Super Bowl Backlash: The Five Most Debated Commercials
No Super Bowl is complete without a few lingering controversies, and this year’s game left us with plenty. While most of the mainstream media has been buzzing inanely about M.I.A.’s middle finger, the night’s commercials sparked their share of hand-wringing and name-calling as well. Some backlash, like Chrysler’s “It’s Halftime in America” being ripped as an homage to Obama, has gotten time in the national spotlight while others have been simmering slightly below the surface. After the jump, we recap a few of the more interesting nuggets of negativity.
5. Chevy’s World Without Ford
This one began slightly before the Super Bowl when an attorney for Ford wrote a cease-and-desist letter to Chevrolet in the hope of stopping the latter’s post-apocalyptic ad, “2012.” In the spot, Chevy Silverado owners who have survived Armageddon mourn their Ford-driving friend Dave, who “didn’t drive the longest-lasting, most dependable truck on the road…Dave drove a Ford.” Chevy bases its dependability claim on industry data from the past 30 years, though Ford argues the same data shows F-150s are more likely to last beyond 250,000 miles. Whoever is right, Ford was most certainly the one condemned in the court of public opinion.
4. Samsung’s Stylus Snafu
Samsung’s 90-second “Thing Called Love” cavalcade of boisterous antics for the Galaxy Note was one of the most theatrical spots of the night, but many viewers found themselves unable to get past a single line: “It’s got a pen?!” By showing a stylus as an example of what makes the Galaxy Note “the next big thing,” Samsung and agency 72andSunny gave Apple fanboys ammunition to mock an ad intended to mock Apple fanboys. Shortly after the spot aired, #stylus and #palmpilot were both trending Twitter hashtags, and almost any discussion of the ad was eclipsed by stylus snark. The more neutral voices in the tech community have pointed out that the stylus is actually a nice perk of the Note, which is a smartphone-tablet hybrid.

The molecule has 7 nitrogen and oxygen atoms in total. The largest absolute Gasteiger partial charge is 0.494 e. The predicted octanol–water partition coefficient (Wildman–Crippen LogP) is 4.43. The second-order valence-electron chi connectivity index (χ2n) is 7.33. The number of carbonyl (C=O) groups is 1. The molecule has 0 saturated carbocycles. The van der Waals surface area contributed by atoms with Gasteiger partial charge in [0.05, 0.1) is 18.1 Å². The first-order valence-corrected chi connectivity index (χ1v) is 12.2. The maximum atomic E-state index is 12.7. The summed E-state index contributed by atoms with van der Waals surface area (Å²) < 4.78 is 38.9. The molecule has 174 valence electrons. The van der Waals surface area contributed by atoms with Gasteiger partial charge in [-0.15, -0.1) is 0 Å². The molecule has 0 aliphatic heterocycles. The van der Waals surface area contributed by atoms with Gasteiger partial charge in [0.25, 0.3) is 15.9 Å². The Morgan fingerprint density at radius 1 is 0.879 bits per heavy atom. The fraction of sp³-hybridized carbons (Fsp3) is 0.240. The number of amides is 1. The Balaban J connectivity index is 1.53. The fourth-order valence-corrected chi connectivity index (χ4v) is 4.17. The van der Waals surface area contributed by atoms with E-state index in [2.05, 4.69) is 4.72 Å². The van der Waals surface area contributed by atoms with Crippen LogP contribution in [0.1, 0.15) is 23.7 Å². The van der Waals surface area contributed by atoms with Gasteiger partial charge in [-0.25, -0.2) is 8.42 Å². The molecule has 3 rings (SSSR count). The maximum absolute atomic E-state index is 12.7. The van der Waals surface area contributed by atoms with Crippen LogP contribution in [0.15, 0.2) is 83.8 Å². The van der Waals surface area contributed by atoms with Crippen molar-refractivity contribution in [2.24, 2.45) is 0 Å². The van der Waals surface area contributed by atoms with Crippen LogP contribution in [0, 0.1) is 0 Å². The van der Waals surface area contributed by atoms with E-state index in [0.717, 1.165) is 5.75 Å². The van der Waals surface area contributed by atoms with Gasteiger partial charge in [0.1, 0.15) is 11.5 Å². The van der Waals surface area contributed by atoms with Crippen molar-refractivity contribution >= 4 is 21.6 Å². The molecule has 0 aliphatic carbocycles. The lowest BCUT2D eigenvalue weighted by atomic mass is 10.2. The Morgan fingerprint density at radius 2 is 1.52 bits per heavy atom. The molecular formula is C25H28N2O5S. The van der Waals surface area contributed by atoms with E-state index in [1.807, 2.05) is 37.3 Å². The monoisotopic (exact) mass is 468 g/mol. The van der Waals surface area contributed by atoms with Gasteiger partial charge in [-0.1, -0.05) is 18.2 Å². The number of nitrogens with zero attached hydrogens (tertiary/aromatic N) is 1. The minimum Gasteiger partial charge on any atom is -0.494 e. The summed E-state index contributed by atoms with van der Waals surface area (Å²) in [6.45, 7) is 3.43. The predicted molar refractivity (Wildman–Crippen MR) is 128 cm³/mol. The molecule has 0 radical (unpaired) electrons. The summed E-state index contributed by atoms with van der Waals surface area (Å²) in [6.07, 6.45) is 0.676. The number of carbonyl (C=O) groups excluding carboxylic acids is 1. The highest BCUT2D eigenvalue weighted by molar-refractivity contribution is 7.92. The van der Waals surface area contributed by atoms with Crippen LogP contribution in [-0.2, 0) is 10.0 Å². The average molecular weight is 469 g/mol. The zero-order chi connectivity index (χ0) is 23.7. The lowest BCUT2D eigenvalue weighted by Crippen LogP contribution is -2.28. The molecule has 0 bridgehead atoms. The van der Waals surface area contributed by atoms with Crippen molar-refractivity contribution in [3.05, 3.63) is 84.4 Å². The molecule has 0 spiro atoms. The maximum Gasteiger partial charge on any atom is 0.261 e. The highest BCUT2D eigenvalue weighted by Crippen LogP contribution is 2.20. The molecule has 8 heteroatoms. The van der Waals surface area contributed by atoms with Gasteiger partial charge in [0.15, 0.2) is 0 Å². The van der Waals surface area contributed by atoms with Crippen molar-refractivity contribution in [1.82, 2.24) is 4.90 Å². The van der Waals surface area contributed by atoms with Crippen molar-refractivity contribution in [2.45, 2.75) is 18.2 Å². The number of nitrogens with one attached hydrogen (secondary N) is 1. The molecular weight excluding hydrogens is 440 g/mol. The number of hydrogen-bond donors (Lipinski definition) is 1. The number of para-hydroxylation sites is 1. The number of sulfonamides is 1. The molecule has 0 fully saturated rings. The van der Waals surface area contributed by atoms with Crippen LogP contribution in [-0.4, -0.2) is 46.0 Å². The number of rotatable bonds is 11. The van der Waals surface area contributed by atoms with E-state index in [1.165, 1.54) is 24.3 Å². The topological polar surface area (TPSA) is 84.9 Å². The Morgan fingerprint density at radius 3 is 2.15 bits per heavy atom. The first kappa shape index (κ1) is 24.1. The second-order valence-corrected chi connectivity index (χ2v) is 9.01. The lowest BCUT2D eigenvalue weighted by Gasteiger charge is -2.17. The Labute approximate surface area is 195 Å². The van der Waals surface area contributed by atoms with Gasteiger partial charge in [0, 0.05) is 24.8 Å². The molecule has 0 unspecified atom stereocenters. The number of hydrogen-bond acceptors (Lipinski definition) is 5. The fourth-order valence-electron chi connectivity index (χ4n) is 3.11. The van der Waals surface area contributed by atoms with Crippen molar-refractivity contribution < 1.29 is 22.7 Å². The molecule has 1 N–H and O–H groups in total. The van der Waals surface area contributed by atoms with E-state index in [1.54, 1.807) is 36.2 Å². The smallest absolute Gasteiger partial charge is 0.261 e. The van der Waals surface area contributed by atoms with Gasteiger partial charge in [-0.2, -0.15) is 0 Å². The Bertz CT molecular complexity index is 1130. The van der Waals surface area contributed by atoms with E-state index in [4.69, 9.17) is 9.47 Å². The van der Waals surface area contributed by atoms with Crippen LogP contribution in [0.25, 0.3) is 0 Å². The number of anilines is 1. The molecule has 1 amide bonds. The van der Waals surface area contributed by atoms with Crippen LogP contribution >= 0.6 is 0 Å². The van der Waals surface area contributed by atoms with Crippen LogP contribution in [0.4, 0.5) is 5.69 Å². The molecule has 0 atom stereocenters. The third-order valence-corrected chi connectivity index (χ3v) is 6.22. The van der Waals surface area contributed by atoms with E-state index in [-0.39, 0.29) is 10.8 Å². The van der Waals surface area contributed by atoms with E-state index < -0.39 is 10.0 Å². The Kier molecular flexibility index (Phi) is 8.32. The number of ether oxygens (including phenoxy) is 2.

3. Dannon’s Double Dipping
Dannon’s crowdsourced commercial for Oikos Greek Yogurt, starring John Stamos, was so vanilla, I practically missed it during the game. (It still managed to rank No. 10 in USA Today’s Ad Meter…sigh.) But AgencySpy dug up an interesting double controversy about the spot. First off, the music is a nearly note-for-note duplicate of “Zebra” by the John Butler Trio. Fans quickly alerted the band, which announced on Facebook it would be “seeking advice as how to address the issue.” But AgencySpy also notes that the ad as a whole seems lifted from a decade-old Canadian 7UP spot.
Read More at : Adweek